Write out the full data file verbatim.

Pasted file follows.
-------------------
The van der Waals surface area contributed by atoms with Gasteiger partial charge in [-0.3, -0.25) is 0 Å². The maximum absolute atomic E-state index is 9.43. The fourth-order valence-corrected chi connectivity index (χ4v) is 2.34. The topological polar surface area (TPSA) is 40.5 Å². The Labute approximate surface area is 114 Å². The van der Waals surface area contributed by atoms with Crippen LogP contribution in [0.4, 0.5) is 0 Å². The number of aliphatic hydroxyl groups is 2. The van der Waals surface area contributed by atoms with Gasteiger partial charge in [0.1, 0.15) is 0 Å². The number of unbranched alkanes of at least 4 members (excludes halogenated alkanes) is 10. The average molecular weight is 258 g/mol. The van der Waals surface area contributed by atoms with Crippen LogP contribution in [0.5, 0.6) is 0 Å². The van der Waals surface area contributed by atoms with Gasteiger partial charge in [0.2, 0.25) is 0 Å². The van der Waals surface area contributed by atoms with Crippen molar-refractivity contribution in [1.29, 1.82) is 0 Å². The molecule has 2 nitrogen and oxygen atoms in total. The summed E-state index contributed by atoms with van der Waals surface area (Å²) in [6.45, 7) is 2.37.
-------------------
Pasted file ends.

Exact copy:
The van der Waals surface area contributed by atoms with Gasteiger partial charge in [-0.3, -0.25) is 0 Å². The maximum absolute atomic E-state index is 9.43. The fourth-order valence-corrected chi connectivity index (χ4v) is 2.34. The topological polar surface area (TPSA) is 40.5 Å². The Labute approximate surface area is 114 Å². The van der Waals surface area contributed by atoms with Crippen LogP contribution in [0.4, 0.5) is 0 Å². The number of aliphatic hydroxyl groups is 2. The van der Waals surface area contributed by atoms with Gasteiger partial charge in [0.1, 0.15) is 0 Å². The number of unbranched alkanes of at least 4 members (excludes halogenated alkanes) is 10. The average molecular weight is 258 g/mol. The van der Waals surface area contributed by atoms with Crippen LogP contribution in [0.5, 0.6) is 0 Å². The van der Waals surface area contributed by atoms with Gasteiger partial charge in [0.2, 0.25) is 0 Å². The van der Waals surface area contributed by atoms with Crippen molar-refractivity contribution in [1.29, 1.82) is 0 Å². The molecule has 2 nitrogen and oxygen atoms in total. The summed E-state index contributed by atoms with van der Waals surface area (Å²) in [6.45, 7) is 2.37.